Death Ship

Death Ship

eBook - 2016
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An explosion on a Norfolk beach leads to far-reaching consequences for detectives Shaw and Valentine. When an explosion rips across Hunstanton Beach on the north Norfolk coast, an abandoned Second World War bomb is assumed to be the cause... but is it? Could there be a connection with the new pier being built - and the increasingly bitter campaign to halt its construction? At the same time, DI Shaw and DS Valentine are on the hunt for an elderly female killer with a uniquely macabre method of despatch. And a 63-year-old Dutch engineer is missing, presumed drowned... but where is the body? All seemingly unrelated investigations - but in each case nothing is as it seems. To find the answers, Shaw must delve into the past, and a mystery that has remained unsolved for more than sixty years.
Publisher: [United States] : Severn House Publishers : Made available through hoopla, 2016
ISBN: 9781780108186
1780108184
Characteristics: 1 online resource
Additional Contributors: hoopla digital

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megan234
Jan 09, 2017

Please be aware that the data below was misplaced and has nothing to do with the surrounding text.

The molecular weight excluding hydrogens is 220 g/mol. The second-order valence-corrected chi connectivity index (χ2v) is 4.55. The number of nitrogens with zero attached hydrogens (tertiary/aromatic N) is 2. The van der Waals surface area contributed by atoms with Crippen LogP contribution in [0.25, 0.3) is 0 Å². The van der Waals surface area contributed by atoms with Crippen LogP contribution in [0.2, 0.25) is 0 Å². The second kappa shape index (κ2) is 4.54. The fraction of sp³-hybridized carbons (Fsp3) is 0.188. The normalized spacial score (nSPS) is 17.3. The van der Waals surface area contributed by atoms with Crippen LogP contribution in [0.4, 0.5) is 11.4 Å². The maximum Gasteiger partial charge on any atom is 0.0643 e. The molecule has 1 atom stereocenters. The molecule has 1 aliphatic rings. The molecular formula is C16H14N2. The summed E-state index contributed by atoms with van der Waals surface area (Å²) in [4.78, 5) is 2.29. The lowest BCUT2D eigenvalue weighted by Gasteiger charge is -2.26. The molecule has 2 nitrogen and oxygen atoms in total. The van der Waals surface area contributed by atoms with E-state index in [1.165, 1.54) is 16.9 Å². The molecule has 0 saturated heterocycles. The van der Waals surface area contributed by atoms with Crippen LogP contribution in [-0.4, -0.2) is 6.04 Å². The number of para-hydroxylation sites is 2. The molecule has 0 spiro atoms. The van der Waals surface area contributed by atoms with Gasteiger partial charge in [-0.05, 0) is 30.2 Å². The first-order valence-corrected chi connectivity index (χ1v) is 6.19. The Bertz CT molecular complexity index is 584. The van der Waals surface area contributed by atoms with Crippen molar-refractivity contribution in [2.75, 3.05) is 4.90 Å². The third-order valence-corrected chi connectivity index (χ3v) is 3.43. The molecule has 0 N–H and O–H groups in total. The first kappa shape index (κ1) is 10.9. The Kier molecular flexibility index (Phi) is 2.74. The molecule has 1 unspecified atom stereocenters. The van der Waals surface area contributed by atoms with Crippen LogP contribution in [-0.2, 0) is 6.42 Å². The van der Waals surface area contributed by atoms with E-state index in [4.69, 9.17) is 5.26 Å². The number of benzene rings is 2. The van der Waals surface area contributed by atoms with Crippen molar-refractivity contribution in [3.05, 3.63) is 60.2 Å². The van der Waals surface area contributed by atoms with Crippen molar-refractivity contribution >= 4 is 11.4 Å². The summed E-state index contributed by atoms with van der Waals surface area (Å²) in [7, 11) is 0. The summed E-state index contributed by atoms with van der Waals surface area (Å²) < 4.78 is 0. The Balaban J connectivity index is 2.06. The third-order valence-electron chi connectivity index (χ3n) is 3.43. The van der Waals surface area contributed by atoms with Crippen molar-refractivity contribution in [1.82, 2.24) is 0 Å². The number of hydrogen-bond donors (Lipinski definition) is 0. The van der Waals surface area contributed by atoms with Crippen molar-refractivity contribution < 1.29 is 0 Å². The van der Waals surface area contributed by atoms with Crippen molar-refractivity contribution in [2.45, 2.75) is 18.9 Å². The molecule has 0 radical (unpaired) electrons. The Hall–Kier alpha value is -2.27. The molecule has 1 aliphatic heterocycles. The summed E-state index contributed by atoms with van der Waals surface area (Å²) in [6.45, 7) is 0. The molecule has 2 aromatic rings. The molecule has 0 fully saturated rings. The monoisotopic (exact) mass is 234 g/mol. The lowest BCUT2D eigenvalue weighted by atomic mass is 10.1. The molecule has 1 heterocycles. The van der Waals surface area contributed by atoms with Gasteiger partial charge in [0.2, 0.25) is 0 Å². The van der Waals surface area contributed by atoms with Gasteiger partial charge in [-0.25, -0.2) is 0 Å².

I have read all the books in both of Jim Kelly's mystery series, and frankly, the ones with his police detectives, Shaw and Valentine, are easily the poorer of the two. If I have to hear about Shaw's "moon eye" one more time, I'll scream. This is even worse than the incessant mention of "striking blue eyes" in "Devil in the White City," as Shaw's defected is brought up repeatedly in every single book in the series. It really doesn't appear to have an impact either symbolically or in relation to the plot or the way Shaw does his job. But comparing this last Shaw book, "Death Ship," to the latest Dryden, "The Funeral Owl," it is quite apparent that Kelly's greatest affinity is with the journalist protagonist. While "Death Ship" has many mysteries and complications, it simply was not interesting. The details were dull rather than intriguing and the ending was telegraphed so far in advance, I debated about whether to finish the book at all. By contrast, "The Funeral Owl" was engaging from the start, and the gradual addition of more mysterious elements actually worked rather than dragging down the narrative. Thankfully, Dryden's miraculously recovered wife plays little part in the latest book, while the tacking on of a "mystery" surrounding Shaw's wife Lena is both ridiculous and pointless. Why do mystery writers always make the wives of the main characters so annoying?

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